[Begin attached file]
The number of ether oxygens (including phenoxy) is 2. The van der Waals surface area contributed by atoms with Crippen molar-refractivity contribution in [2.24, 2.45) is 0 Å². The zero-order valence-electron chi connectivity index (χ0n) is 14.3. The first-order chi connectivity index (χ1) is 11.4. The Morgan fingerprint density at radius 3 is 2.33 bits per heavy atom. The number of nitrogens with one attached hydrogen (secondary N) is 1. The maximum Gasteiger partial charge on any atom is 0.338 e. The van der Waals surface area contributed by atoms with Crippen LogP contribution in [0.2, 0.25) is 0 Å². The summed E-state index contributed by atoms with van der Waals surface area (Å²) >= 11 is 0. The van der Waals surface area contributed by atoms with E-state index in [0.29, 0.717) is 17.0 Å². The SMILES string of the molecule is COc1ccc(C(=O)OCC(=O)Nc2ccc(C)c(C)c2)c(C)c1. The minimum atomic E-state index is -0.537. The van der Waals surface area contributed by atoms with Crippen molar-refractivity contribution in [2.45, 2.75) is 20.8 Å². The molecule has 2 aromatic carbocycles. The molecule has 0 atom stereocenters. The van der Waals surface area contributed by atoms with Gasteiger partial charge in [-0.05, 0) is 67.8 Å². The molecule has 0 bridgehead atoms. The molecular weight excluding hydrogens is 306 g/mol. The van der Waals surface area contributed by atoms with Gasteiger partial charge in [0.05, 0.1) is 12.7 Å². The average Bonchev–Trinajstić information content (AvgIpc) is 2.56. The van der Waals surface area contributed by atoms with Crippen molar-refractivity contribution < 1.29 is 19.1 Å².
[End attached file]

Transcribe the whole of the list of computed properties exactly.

The number of ether oxygens (including phenoxy) is 2. The van der Waals surface area contributed by atoms with Crippen molar-refractivity contribution in [2.24, 2.45) is 0 Å². The zero-order valence-electron chi connectivity index (χ0n) is 14.3. The first-order chi connectivity index (χ1) is 11.4. The Morgan fingerprint density at radius 3 is 2.33 bits per heavy atom. The number of nitrogens with one attached hydrogen (secondary N) is 1. The maximum Gasteiger partial charge on any atom is 0.338 e. The van der Waals surface area contributed by atoms with Crippen LogP contribution in [0.2, 0.25) is 0 Å². The summed E-state index contributed by atoms with van der Waals surface area (Å²) >= 11 is 0. The van der Waals surface area contributed by atoms with E-state index in [0.29, 0.717) is 17.0 Å². The SMILES string of the molecule is COc1ccc(C(=O)OCC(=O)Nc2ccc(C)c(C)c2)c(C)c1. The minimum atomic E-state index is -0.537. The van der Waals surface area contributed by atoms with Crippen molar-refractivity contribution in [2.45, 2.75) is 20.8 Å². The molecule has 2 aromatic carbocycles. The molecule has 0 atom stereocenters. The van der Waals surface area contributed by atoms with Gasteiger partial charge in [-0.05, 0) is 67.8 Å². The molecule has 0 bridgehead atoms. The molecular weight excluding hydrogens is 306 g/mol. The van der Waals surface area contributed by atoms with Gasteiger partial charge in [0.05, 0.1) is 12.7 Å². The average Bonchev–Trinajstić information content (AvgIpc) is 2.56. The van der Waals surface area contributed by atoms with Crippen molar-refractivity contribution < 1.29 is 19.1 Å².